The Telegraph
Since 1st March, 1999
Email This PagePrint This Page
- Judicial activism is occasionally tempting, but poses its own dangers

The author is professor of philosophy, law and governance, Jawaharlal Nehru University, New Delhi

India is almost unique in the unprecedented governing role judges are playing in our democratic system. It would be difficult to think of a single issue relevant to the politics of policy on which the courts have not left their indelible mark: from waste management to clean air, admissions policy to fee structure, from property rights to religious liberty and many administrative matters as well. The Supreme Court has set itself up as the final arbiter of the Constitution, scrutinizing even parliamentary amendments. It routinely directs executive agencies and takes over executive functions, and sees itself as the only antidote to legis-lative paralysis. Judicial pronouncements are becoming a routine mode of governance.

The weakness of the political process provides a propitious ground for judicial activism; and the judges, keen to compensate for their abdication of democratic values during the Emergency, have avidly taken up the task of preserving the republic. In many instances the executive has almost invited the judiciary in; in many states, governments routinely seek judicial dispensation to give them political cover for unpopular decisions they might have to make.

But mostly such power as the courts have acquired proves the dictum that power flows to those who choose to exercise it. Judges have, in a sense, created their own power. In decision after decision, be it the authority to review constitutional amendments, or the mode of appointing judges, the court has created its own powers. Judicial activism can mean many things: scrutiny of legislation to determine constitutionality, the creation of law, and the exercise of policy prerogatives normally reserved for the executive. But whatever its form, judicial activism raises two questions. Is it legitimate' Is it effective'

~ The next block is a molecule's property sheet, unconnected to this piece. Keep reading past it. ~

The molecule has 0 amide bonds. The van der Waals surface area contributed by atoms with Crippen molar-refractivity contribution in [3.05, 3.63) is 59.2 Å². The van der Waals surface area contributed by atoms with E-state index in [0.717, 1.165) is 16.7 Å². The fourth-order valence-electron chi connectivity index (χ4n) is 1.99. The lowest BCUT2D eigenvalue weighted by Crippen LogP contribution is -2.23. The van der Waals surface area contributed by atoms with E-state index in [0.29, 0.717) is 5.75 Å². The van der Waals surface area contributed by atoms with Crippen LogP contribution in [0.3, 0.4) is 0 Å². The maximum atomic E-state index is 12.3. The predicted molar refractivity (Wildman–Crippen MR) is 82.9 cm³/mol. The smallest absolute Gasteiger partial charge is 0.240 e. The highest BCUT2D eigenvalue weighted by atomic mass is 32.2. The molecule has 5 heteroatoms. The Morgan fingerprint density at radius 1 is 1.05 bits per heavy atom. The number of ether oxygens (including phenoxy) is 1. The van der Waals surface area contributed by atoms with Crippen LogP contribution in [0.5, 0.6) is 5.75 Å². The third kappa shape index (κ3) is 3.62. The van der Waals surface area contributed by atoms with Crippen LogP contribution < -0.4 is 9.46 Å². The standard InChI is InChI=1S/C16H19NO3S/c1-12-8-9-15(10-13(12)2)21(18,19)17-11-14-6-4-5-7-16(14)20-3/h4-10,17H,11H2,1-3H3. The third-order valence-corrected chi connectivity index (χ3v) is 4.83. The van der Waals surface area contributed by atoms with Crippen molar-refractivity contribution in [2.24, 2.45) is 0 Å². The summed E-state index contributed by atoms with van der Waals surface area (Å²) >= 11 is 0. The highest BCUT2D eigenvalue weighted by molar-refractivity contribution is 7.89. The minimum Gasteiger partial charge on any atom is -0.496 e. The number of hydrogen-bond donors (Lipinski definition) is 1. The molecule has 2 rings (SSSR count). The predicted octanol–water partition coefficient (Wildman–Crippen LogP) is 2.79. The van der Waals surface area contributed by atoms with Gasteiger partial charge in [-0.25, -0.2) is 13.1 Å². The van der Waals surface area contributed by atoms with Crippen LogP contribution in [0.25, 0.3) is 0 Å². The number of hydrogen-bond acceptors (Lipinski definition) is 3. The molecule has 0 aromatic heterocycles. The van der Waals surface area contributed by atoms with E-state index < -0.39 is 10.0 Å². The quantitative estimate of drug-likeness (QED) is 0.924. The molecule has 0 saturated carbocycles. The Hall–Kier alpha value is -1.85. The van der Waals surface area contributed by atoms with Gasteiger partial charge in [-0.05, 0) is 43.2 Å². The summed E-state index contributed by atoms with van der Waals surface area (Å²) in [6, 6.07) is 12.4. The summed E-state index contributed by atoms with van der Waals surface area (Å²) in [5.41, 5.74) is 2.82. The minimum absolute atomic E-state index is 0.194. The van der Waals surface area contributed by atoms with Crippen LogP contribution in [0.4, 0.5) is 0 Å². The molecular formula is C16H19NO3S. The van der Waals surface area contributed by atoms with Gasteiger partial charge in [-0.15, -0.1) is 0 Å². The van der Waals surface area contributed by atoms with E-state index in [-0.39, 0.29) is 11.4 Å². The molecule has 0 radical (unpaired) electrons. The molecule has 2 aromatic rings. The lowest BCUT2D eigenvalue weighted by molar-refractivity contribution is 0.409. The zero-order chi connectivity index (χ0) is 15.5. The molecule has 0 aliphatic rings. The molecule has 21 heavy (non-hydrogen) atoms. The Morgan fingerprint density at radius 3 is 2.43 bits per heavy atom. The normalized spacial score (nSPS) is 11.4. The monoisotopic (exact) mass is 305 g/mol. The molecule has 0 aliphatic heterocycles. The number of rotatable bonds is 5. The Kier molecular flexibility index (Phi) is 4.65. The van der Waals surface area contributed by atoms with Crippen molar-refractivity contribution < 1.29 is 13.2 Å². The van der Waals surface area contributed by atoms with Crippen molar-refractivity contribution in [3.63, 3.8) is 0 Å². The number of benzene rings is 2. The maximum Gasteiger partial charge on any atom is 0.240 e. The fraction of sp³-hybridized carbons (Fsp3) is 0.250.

The democrat in all of us is rightly suspicious of a few old (mostly) men assuming such broad powers over our destiny without much accountability. At least, we ruminate, we can throw the politicians out once in a while, but judges are shielded from accountability. On the other hand, our impatience with a debilitating political process, the usual result of which is inaction, makes us thankful for an assertive judiciary. At least the judiciary can protect our rights, clean our air, call politicians to account and so forth. At the present conjuncture it would be difficult not to feel the pull of both sides of the argument. And it must be an unenviable task for judges to steer a middle course between usurping too much power on the one hand, and doing too little to sustain fundamental values on the other.

But the prickly question remains. What justifies judicial activism' One possible answer is that judicial activism is justified to the extent that it helps preserve democratic institutions and values. After all, transient majorities in Parliament can barter away our democratic rights, representative institutions are so often burdened with the imperatives of money, power or inertia, that to call their decisions democratic and in the public interest is often something of a joke. If judges use their power to restore integrity to the democratic process, to make our rights, including social and economic ones more meaningful, if they advance the public interest, an assertive judiciary can be an instrument of democracy. This is the most plausible defence of an assertive judiciary.

The trouble is that there is no reason to assume that judges, any more than politicians, will always protect our liberties. Just recall judicial abdication during the Emergency and the jurisprudence on preventive detention since. On the other hand, judges deciding the right level of air pollution, the appropriate fees that can be charged, the height of dams, or the choice of fuels can by no means be justified if one is worried about the democratic authority of the decisions that govern us. Judges are often guilty of both populism and adventurism. Representative institutions are, after all, the essence of democracy, and judges do not stand in the same relation to us as legislators. It may be that we cannot trust representative institutions, but it would be stretching logic to pretend that the guardianship the courts exercise over policy is synonymous with democracy.